Incidence, therapy and prognosis of colorectal cancer in different age groups. A population-based cohort study of the Rostock Cancer Registry.Strahlenther Onkol. 2004 Aug; 180(8):478-87.SO
Determination of frequency, treatment modalities used and prognoses of colorectal cancer in a population-specific analysis in relation to age.
MATERIAL AND METHODS
In 1999 and 2000, 644/6,016 patients were documented as having colorectal carcinomas in the Cancer Registry of Rostock. 39 patients were excluded (16 cases: "in situ" carcinomas; 23 cases: insufficient data). Three age groups were formed: < 60 years, 60-74 years; > or = 75 years.
The relative percentage of colorectal cancer increases with advanced age (< 60 years 7%; 60-74 years 12%, > or = 75 years 15%; p < 0.001). In older patients with stage III carcinomas, adjuvant treatment was done less frequently in accordance with the treatment recommendations (< 60 years 83-89%; 60-74 years 67-77%; > or = 75 years 29-36% according to stage and tumor localization); in stage IV, the use of chemotherapy was reduced (< 60 years 87.5-100%; 60-74 years 38-47%; > or = 75 years 33-37%). In the univariate analysis, age > or = 75 years (4-year survival rates: < 60 years 68 +/- 4.1%; 60-74 years 58 +/- 2.8%; > or = 75 years 38 +/- 3.7%), UICC stage and surgical treatment had a significant effect on prognosis. Adjuvant treatment had no significant effect on the whole population but on patients with UICC stage III and IV. In the multivariate analysis, however, the only independent prognostic parameters were age > or = 75 years (p = 0.001), performance of chemotherapy (colon cancer) or radiochemotherapy (rectal cancer; p = 0.004-0.001), and tumor stage (p = 0.045-0.001). Sex (p = 0.063) and age between 60 and 74 years (p = 0.067) had a borderline influence.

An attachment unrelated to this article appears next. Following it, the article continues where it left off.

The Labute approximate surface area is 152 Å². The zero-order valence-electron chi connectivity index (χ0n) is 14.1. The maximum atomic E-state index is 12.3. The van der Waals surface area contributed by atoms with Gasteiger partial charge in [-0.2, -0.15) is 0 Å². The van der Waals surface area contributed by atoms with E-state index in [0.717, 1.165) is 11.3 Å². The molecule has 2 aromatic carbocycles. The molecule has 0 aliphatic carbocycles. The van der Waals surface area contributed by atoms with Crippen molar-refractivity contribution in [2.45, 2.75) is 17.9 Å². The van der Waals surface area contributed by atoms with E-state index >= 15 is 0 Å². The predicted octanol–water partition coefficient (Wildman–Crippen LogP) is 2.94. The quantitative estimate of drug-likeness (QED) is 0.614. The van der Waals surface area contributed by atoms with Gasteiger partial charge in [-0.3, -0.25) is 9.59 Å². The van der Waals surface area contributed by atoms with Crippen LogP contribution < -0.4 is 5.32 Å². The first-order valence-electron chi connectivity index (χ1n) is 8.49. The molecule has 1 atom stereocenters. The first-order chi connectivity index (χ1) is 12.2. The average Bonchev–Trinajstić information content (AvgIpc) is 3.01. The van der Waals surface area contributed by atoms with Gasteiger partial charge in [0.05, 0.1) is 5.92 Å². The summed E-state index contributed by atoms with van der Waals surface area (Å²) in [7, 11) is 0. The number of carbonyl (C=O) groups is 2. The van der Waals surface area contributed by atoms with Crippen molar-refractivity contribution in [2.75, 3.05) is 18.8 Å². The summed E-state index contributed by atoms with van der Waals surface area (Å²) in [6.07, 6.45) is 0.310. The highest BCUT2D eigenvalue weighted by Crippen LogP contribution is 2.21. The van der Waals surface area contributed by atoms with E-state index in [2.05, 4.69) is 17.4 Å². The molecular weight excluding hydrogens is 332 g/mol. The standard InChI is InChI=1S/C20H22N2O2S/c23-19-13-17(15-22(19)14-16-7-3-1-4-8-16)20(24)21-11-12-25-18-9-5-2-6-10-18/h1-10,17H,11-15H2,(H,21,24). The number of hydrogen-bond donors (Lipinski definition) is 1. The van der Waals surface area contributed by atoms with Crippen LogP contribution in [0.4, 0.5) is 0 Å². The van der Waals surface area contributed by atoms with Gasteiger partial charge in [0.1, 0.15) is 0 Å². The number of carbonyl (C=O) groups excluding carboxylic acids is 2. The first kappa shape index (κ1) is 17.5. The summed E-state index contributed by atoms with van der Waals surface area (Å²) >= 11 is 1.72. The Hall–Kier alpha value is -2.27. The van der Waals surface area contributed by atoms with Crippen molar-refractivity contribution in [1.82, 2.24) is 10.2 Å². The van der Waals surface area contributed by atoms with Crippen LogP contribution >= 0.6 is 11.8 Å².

With increasing age, there is a departure in daily practice from the treatment recommendations. The patient's prognosis is dependent upon age (especially > or = 75 years), tumor stage, and therapy.